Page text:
NEW YORK, N.Y., Nov. 18, 2001 — I thought about June 10, 1978 upon reading a little sidebar box toward the back of the Times Sports pages, a filler really. One of the combatants that made that day so special, and one I’ll never forget, had passed away back in January. I called my brother then and commiserated, remembering the colossal contest we had witnessed 23 years ago. June 10 of a Yankee championship season seems a promising date for a Yankee fan to want to commemorate, but this column is not about baseball.
My brother and I had managed to spend much of the 70′s, separately, “in between” things. I was between jobs more often than not, as was he, and although to our credit we managed to never burden Mom and Dad with our collective presence, we both spent time there individually for months at a time and ended the decade with 80 King Street, Edison, still listed as our permanent address(es). Dabbling in all sports, and wagering on a few, we were penny ante football losers (pro and college), and longed for the occasional tip on a horse. (I have never needed to add to the pot by wagering on Yankee Baseball, BTW.)
And John and I had latched onto a Champion (we were) sure (was) to bring us rewards uncountable. But this was part three of the plan and we were still waiting for a win. We had already failed to score by a half-length, and then a neck, respectively, by betting on Alydar to win the Kentucky Derby and then the Preakness. But June 10 was Belmont Day, the day we were sure to recoup our losses, and perhaps with a little spending money on the side.
It was with that in mind that we met at the local bar that gorgeous Saturday afternoon. We didn’t really have the cash to make a whole day of it at Belmont, and this was in the days before you could catch, and bet on, a simulcast at a local track like Monmouth. The phone work with a local “businessman” had been made (“turf accountant” is the charming term they use in Ireland), the arrangements were made. Still boldly predicting victory, I uncharacteristically prevailed on a mountain of a man who had been at the bar far too long, loudly — and repeatedly — proclaiming how “she done me wrong” over an army of emptied bar glasses.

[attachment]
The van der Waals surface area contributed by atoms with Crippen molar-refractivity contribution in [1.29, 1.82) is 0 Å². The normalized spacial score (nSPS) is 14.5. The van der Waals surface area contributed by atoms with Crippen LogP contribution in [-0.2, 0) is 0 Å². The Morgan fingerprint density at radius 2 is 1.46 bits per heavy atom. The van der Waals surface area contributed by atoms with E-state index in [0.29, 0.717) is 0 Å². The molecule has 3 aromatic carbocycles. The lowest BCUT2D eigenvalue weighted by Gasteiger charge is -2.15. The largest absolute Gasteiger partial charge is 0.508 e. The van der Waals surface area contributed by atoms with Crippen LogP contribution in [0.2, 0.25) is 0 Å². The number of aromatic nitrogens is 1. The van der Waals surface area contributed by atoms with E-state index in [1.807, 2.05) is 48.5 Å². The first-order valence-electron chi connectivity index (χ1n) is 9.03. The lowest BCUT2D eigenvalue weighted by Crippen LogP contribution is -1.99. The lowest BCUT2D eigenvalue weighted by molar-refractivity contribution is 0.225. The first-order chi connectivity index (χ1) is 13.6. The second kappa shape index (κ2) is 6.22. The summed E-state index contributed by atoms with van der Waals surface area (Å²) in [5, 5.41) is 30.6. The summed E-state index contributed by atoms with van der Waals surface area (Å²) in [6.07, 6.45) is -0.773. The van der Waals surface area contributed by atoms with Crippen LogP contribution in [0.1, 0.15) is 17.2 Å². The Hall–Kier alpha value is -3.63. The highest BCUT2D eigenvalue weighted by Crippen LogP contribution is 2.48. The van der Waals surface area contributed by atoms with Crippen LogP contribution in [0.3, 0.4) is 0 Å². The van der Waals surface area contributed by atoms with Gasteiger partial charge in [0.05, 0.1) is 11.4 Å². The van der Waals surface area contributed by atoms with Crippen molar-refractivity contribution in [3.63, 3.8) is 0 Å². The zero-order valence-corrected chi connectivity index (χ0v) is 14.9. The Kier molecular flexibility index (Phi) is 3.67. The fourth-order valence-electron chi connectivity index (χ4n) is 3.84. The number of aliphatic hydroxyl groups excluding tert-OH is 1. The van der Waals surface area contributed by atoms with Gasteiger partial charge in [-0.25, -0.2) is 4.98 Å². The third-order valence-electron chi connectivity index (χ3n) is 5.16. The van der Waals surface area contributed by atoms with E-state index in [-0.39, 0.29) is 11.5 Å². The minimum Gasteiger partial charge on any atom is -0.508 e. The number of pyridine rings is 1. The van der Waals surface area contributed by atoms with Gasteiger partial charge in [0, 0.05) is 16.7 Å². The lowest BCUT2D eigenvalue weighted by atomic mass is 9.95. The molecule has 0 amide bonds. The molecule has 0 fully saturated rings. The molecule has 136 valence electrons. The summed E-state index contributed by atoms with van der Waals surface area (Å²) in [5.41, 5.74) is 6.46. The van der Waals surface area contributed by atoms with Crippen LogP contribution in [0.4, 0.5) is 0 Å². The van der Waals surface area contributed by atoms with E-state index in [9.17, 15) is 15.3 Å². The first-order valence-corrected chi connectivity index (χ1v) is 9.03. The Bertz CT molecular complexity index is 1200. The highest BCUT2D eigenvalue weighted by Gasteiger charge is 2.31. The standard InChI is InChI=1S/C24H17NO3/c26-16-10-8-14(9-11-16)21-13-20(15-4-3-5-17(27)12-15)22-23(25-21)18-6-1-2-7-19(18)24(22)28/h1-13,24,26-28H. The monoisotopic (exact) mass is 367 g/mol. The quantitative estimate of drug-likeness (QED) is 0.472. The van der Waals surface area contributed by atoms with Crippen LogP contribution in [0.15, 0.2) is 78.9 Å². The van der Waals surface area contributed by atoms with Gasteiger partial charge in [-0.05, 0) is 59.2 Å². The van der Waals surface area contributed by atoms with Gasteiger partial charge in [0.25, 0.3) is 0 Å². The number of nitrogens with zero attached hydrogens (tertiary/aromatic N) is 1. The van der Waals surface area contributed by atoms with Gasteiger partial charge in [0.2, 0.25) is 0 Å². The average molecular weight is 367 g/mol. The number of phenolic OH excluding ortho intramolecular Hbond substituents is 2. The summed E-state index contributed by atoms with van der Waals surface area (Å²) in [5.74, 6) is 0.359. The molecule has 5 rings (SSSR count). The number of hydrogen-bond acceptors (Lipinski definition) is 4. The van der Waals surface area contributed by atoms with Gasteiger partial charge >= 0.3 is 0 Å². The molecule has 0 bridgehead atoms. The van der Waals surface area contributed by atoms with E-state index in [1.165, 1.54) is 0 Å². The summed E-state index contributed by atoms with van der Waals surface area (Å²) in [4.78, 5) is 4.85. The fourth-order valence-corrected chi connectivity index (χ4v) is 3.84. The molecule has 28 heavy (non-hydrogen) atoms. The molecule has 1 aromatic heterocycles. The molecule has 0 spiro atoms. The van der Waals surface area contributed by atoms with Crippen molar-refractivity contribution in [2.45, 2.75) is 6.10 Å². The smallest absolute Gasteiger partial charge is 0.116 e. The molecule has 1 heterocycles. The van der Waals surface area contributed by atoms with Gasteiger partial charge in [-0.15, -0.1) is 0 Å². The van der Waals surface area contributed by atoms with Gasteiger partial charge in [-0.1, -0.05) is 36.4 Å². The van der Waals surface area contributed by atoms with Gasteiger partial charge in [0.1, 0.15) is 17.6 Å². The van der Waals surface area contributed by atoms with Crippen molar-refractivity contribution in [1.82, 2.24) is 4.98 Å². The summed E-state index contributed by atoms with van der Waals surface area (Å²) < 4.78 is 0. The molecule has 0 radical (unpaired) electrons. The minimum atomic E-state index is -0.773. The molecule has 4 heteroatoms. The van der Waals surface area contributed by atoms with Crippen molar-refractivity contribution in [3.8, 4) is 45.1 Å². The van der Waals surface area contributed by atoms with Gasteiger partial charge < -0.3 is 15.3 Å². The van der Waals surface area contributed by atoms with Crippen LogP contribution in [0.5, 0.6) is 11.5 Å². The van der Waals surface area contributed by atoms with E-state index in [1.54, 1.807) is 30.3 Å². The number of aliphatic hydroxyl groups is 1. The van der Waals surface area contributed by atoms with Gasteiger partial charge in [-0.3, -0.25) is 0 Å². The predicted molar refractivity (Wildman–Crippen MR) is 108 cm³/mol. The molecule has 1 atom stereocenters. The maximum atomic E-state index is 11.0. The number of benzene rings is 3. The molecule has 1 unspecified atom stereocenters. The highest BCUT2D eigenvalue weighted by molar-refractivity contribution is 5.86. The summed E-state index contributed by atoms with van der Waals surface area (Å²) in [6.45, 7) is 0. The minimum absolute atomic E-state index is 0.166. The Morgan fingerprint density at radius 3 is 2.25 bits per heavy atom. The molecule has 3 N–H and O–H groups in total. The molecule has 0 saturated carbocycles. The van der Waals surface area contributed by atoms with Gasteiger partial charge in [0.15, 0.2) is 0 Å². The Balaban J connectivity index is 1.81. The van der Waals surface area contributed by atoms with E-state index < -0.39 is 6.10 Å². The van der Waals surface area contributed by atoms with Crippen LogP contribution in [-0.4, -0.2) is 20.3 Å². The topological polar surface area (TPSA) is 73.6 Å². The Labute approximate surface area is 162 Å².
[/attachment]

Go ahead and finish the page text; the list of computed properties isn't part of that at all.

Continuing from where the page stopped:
“Hey buddy, I’m sorry for interrupting ya, really I am, but if you’ll just give us two minutes of silence you’ll see the best race you ever saw in your life, and if I’m wrong, well, you can do to me what you want then, OK?”
Well, my boldness paid off and my crystal ball was deadly accurate. It brings a tear even today. Two marvelous — and equally matched — thoroughbreds battling it out, neck and neck for the full final half-mile of the race. Affirmed and Alydar. Alydar and Affirmed. I had never seen anything in my life to match it, and I haven’t since. It’s the reason I still get goose bumps every time I hear “…and down the stretch they come!”
John and I were to prove our pedigree at losing close bets that day as surely as those two horses proved that they were the finest creatures alive. Affirmed won the Triple Crown, besting the game Alydar, this time by only a head. The big man ended up thanking me for the glorious diversion from his troubles, and Hank the bartender poured me and John a beer.
I was younger. I had already lived through the slow painful demise of my hero the Mick, and of the proud Yankee franchise, only to see it rise again. But those two horses taught me a lot that day, and the frustrating and seemingly endless eighties could do nothing to dim my fan-ness. I had been taught how to root, and taught by a champion.
Both three-year-olds in 1978, Alydar died in 1990. Affirmed was put down due to an infection on January 12, 2001, at the grand old age (for a horse) of 26.
Long live the Champions!